get back on track

Time For a U-Turn: How to Use Labor Day to Get Back on Track

Although we officially still have almost a whole month of summer left (fall season begins 9/21), the day after Labor Day can often feel like the end of summer, especially for those who are teachers, counselors, and others in academic careers.

If you have kids in college, they might be headed back to school as well.

Even if you work year round and/or don’t have a kid going back to school for the fall, I still think that using the day after Labor Day as a fresh start is smart if you’ve let yourself go a little (or a lot) over the summer.

If this sounds like you and you’d like to use the day after Labor Day to get back on track, to help you do this, I’m going to guide you through a series of questions broken up into two parts.

Let’s get started!

Note: You’ll see that I use examples below to get your thought-process going, however, they may or may not apply directly to you.

If this is the case, don’t write off the question or the example; instead, use the example I give to apply the concept to your own unique situation.

Now, take out your journal or a piece of paper and work through the following questions.

And please try not to rush. Take your time – this is important “Me Time”.

Part 1: Your Good Summer Habits

What good habits did you have over the summer? (List them all out)

  • For example:
  • Went for a walk every morning
  • Ate a leisurely and nutritious breakfast
  • Slept 7.5 hours most nights
  • Had some quiet time most days
  • And so on… (Remember, they don’t have to be big. The tiniest good habits count in my book!)

What contributed to you keeping these good habits going?

(i.e. Maybe you had more time, energy, a supportive friend, etc…)

Can you think of any ways you can keep any of those good habits going in the fall? If yes, how so? (Now’s the time to be creative!)

If not (because your time will be more limited, for example), in what way(s) can you tweak this habit in order to carry it over to the fall?

Here’s an example:

If you’re a teacher who was “off” for the summer, maybe the first thing you did in the morning was go for a walk.

Now that you’re back at work, you won’t have as much time in the morning.

Instead of letting this good habit go because you don’t have time in the morning, perhaps you just “tweak” it by either walking during work with a co-worker, after work around the school track, or after dinner.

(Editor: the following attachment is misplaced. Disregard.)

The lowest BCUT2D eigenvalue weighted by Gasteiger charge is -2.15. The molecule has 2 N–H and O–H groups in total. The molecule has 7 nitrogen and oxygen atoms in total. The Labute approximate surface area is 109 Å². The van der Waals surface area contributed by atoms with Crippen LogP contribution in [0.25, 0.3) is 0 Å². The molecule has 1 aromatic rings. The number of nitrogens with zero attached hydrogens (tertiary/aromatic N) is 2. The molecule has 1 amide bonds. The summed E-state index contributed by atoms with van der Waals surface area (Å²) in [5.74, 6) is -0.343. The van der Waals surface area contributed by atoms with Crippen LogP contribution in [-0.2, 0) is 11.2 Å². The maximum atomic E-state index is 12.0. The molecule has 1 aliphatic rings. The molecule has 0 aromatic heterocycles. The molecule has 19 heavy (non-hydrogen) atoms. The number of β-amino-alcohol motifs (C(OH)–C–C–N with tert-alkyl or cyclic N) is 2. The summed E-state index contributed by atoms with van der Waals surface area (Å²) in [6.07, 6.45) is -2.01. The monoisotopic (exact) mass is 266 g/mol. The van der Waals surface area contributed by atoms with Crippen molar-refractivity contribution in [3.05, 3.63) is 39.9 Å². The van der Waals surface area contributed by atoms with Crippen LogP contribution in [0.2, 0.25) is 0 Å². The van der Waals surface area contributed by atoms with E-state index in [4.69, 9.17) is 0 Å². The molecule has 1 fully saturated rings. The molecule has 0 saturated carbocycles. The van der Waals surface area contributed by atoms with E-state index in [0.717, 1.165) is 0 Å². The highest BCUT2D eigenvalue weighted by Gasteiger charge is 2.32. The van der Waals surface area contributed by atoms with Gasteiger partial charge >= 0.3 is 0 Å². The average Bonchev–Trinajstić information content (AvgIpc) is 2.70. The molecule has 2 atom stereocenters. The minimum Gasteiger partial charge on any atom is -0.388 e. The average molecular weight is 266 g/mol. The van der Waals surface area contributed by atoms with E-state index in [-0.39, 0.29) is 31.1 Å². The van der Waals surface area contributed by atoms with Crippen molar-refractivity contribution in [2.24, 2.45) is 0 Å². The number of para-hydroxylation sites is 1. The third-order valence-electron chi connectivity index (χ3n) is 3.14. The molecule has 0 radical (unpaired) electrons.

Again, be creative. Even if you don’t use them all, come up with many different ideas – it’s good practice!

Part 2: Your Poor Summer Habits

What poor habits did you have over the summer? (List them all out)

  • For example:
  • Sporadic meals
  • Too many splurges
  • Too much alcohol
  • Not enough physical activity
  • And so on…

Not that you won’t break ALL of them at some point, pick just ONE of the poor habits you had over the summer that you DON’T want to carry into the fall.

Pick the one you “want” to change, not the one you “should” change. You’ll be more motivated this way. (And yes, just one! Remember, it’s too hard to make too many changes at once.)

Is there a way you can tweak your environment in order to break that poor habit?

Here’s an example:

If you didn’t have to get up so early in the morning over the summer, you may have found yourself staying up later to binge-watch your favorite shows (and maybe some late-night snacks were involved too).

Now that you have to get up earlier to go to work, you can’t stay up as late.

You might consider what time you need to get to bed in order to get at least 7.5 hours of sleep.

What’s more, you might also consider creating a new bedtime routine that begins 30 minutes before bedtime that allows your body and mind to prepare for a good night’s sleep.

Finally, you might also do some “fridge & pantry purging” this week to ensure that you’re not tempted by those “summer snacks.”

Next week, I’m going to share with you three things you NEED in order to make the change you want to make this fall, whether that’s building new habits or letting go of bad ones.

See you then!

It’s Your Turn to Take Care of You,




P.S. I know it can be hard to do all this alone and you don’t have to. Remember that I’m here to help you with all of this. Just schedule a time to talk with me during my Office Hours.


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